Hey fellas! This blog marks the halfway point in our year of exploring essential wardrobe basics. I hope you feel like you are starting to get a grasp on how to build a wardrobe that suits you and looks good at the same time.
Today, we are shifting our focus down — to belts and shoes. Let me start by saying that we are surrounded by about a million and one different types of shoes and we will not have time to cover everything today. But we will cover a few basic types that I think are important for the modern professional gentleman.
Let me start by talking about the basic construction of the modern men’s dress shoe. The shoe is made up of four main components: the toe, the vamp, the facing and the quarter. The toe is the very front section of the shoe. The vamp is the mid-section of the shoe, between the laces and the toe on the shoe. The facing is the section on top where the laces sit (if the shoe has laces). The quarter is the very back section of the shoe that holds the heel. Variations in these four sections are the defining factors in what makes styles of shoes different.
Here are the main styles of shoe that the modern gentleman needs to know.
- The Oxford — This style of shoe gained popularity in the 1800s and is characterized by its low top and closed lacing, meaning the facing is secured under the vamp. This type of shoe is a classic and can be paired with pretty much any outfit.
- The Derby — Similar to the Oxford, but a bit more casual, this shoe gained popularity in the 1850s. The main difference between this style and an Oxford is that it has open facing, meaning the quarters are sewn on top of the vamp. This makes for a bit more flexible fit and a slightly more casual shoe.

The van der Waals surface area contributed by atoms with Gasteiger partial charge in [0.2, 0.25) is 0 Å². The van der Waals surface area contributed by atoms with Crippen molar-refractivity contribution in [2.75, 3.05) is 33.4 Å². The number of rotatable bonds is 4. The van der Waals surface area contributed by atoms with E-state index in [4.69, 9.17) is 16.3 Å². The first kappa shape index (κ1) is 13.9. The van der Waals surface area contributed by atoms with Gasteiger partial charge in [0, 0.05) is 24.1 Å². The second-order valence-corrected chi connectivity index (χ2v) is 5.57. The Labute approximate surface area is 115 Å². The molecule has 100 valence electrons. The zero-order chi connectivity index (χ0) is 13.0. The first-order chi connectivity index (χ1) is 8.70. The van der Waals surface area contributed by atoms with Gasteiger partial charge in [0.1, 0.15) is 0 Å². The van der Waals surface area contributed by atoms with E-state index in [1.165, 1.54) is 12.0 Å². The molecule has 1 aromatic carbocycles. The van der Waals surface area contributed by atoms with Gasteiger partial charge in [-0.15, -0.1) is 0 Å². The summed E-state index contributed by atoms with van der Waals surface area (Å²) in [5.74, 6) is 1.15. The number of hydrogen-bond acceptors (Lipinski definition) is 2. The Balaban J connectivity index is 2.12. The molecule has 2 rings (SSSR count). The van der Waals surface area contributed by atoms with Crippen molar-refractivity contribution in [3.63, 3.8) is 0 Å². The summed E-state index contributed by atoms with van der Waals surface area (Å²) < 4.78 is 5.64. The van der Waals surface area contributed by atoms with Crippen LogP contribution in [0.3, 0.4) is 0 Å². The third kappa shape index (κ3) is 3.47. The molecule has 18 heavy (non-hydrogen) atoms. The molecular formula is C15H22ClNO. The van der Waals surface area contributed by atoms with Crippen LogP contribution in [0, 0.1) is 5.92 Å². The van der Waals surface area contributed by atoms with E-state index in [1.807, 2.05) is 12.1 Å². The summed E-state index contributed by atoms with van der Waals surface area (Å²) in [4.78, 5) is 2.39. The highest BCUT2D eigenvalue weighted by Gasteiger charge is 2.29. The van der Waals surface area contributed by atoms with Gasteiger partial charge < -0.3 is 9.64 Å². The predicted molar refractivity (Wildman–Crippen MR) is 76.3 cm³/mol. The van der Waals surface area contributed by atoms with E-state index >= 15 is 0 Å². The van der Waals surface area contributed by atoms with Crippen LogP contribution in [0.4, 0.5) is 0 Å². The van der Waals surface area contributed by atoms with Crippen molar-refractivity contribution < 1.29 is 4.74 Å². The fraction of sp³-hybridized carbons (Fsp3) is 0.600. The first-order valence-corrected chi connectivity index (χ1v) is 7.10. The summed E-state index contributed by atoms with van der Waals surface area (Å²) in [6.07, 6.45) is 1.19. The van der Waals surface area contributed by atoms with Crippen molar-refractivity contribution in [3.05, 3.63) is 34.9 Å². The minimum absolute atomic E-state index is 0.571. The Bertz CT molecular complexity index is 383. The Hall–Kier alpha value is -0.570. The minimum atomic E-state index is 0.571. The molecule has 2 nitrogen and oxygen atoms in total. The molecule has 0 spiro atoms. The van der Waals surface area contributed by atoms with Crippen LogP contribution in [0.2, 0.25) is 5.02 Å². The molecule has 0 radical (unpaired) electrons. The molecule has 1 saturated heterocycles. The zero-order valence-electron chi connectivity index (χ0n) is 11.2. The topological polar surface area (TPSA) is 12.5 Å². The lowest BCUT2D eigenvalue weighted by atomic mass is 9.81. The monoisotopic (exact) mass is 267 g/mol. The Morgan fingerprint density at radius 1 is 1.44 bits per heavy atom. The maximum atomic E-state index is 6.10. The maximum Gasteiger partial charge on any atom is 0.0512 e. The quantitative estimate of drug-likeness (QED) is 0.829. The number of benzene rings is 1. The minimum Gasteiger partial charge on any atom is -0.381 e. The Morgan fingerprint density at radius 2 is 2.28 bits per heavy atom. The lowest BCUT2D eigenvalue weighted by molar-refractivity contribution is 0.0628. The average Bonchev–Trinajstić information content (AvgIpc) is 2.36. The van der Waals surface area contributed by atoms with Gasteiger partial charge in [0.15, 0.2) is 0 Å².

- The Monk Strap — A Monk Strap has no laces and has a casual level that sits between a Derby and an Oxford. It gets its name from its origins — this shoe was originally worn by the monks as a close-toe alternative to their classic sandals. This style is quite eye-catching and adds a lot flair to an outfit.
- The Loafer — This shoe is a moccasin-inspired slip-on shoe. Originally designed as a slipper for King George VI, this style became publicly popular in the U.S. in the 1930s. Its defining characteristic is an elevated seam running along the toe of the shoe. A Loafer can be worn with a suit or with a more casual look.
- The Dress Boot — This guy is best explained as an Oxford or Derby shoe (depending on its structure) with a longer shaft. This style originated in the Victorian era and can be worn formally, as long as the boot features a dressy heel and thinner laces.
- The Chelsea Boot — This shoe is a laceless ankle boot originally designed as a practical option for equestrians in the Victorian era. Today it is a classic, more casual option for any stylish guy who wants to look good without working hard. It is identified by its round toe, low heel, and elastic gussets. You probably wouldn’t wear this style with a suit, but it can be worn with anything in the casual to semi-casual range.
Those are the main types of dress shoes we are going to cover today and you can pick and choose which ones you need and want based on your lifestyle, However, I have done this long enough to know that some of you want me to tell you exactly what to get. If I must, here are the five pairs of shoes you should definitely own: Black Oxfords, Brown Oxfords, Brown Derbys, Brown Loafers and Chelsea Boots (in either black or brown).
OK, now that we have covered shoes, let’s discuss belts. The good news about belts is there isn’t a ton you need to know to look good. First, make sure your belt is between one and one and a half inches. Anything wider might have you looking a bit clownish.
Most of you probably know the color of your belt should match the color of your shoes, but the advanced tip I will give you today is this: Make sure the metal on your belt matches the metal of any other accessory you are wearing.
While there are many materials of belts to choose from, I absolutely recommend that you start with leather belts. Leather will always be classy and looks good with multiple different style levels. When deciding what belts to invest in, I would first buy a black leather belt and a brown leather belt that matches the majority of metals you wear.